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  Spatialized auditory cues enhance the visually-induced self-motion illusion (circular vection) in Virtual Reality

Riecke, B., Schulte-Pelkum, J., Caniard, F., & Bülthoff, H.(2005). Spatialized auditory cues enhance the visually-induced self-motion illusion (circular vection) in Virtual Reality (138). Tübingen, Germany: Max Planck Institute for Biological Cybernetics.

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Item Permalink: http://hdl.handle.net/11858/00-001M-0000-0013-D407-9 Version Permalink: http://hdl.handle.net/21.11116/0000-0002-8806-E
Genre: Report

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MPIK-TR-138.pdf (Publisher version), 997KB
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Riecke, BE1, 2, Author              
Schulte-Pelkum, J1, 2, Author              
Caniard, F1, 2, Author              
Bülthoff, HH1, 2, Author              
Affiliations:
1Department Human Perception, Cognition and Action, Max Planck Institute for Biological Cybernetics, Max Planck Society, ou_1497797              
2Max Planck Institute for Biological Cybernetics, Max Planck Society, Spemannstrasse 38, 72076 Tübingen, DE, ou_1497794              

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 Abstract: “Circular vection” refers to the illusion of self-motion induced by rotating visual or auditory stimuli. Visually induced vection can be quite compelling, and the illusion has been investigated extensively for over a century. Rotating auditory cues can also induce vection, but only in about 25-60% of blindfolded participants (Lackner, 1977; Larsson et al., 2004). Furthermore, auditory vection is much weaker and far less compelling than visual vection, which can be indistinguishable from real motion. Here, we investigated whether an additional auditory cue (the sound of a fountain that is also visible in the visual stimulus) can be utilized to enhance visually induced self-motion perception. To the best of our knowledge, this is the first study directly addressing audio-visual contributions to vection. Twenty observers viewed rotating photorealistic pictures of a natural scene projected onto a curved projection screen (FOV: 54x45). Three conditions were randomized in a repeated mea- sures within-subject design: No sound, mono sound, and spatialized sound using a generic head-related transfer function (HRTF). Adding mono sound to the visual vection stimulus increased convincingness ratings marginally, but did not affect vection onset time, vection buildup time, vection intensity, or rated presence. Spatializing the fountain sound such that it moved in accordance with the fountain in the visual scene, however, improved vection significantly in terms of convincingness, vection buildup time, and presence ratings. The effect size for the vection measures was, however, rather small (<16%). This might be related to a ceiling effect, as visually induced vection was already quite strong without the spatialized sound (10s vection onset time). Despite the small effect size, this study shows that HRTF-based auralization using headphones can be employed to improve visual VR simulations both in terms of self-motion perception and overall presence. Note that facilitation was found even though the visual stimulus was of high quality and realism, and known to be quite powerful in inducing vection. These findings have important implications both for the understanding of cross-modal cue integration and for optimizing VR simulations.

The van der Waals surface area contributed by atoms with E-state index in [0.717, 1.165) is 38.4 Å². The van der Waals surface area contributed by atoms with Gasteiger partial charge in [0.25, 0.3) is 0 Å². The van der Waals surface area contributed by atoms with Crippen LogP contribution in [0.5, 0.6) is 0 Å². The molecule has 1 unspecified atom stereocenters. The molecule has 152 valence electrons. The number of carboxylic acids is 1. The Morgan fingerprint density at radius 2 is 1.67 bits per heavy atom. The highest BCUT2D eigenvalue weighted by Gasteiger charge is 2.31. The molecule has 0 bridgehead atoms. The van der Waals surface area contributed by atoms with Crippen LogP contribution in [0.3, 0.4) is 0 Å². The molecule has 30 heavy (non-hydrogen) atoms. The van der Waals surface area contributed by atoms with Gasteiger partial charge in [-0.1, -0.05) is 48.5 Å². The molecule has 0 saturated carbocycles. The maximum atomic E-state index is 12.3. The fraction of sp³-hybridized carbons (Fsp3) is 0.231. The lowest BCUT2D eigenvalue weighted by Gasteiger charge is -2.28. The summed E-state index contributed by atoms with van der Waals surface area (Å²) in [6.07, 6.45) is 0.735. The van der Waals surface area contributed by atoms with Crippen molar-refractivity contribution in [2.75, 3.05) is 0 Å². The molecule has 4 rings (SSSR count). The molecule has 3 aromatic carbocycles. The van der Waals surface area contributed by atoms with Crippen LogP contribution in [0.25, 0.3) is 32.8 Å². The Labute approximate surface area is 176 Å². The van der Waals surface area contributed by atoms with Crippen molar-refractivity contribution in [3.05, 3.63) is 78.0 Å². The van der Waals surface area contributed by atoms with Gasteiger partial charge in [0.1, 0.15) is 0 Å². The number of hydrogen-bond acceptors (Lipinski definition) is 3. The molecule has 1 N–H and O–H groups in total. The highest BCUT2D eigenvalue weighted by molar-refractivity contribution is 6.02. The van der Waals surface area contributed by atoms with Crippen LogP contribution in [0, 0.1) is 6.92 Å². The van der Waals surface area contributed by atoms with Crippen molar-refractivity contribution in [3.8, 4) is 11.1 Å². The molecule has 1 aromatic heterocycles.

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 Dates: 2005-10
 Publication Status: Published in print
 Pages: 12
 Publishing info: Tübingen, Germany : Max Planck Institute for Biological Cybernetics
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 Identifiers: Report Nr.: 138
BibTex Citekey: 4187
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Title: Technical Report of the Max Planck Institute for Biological Cybernetics
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Pages: - Volume / Issue: 138 Sequence Number: - Start / End Page: - Identifier: -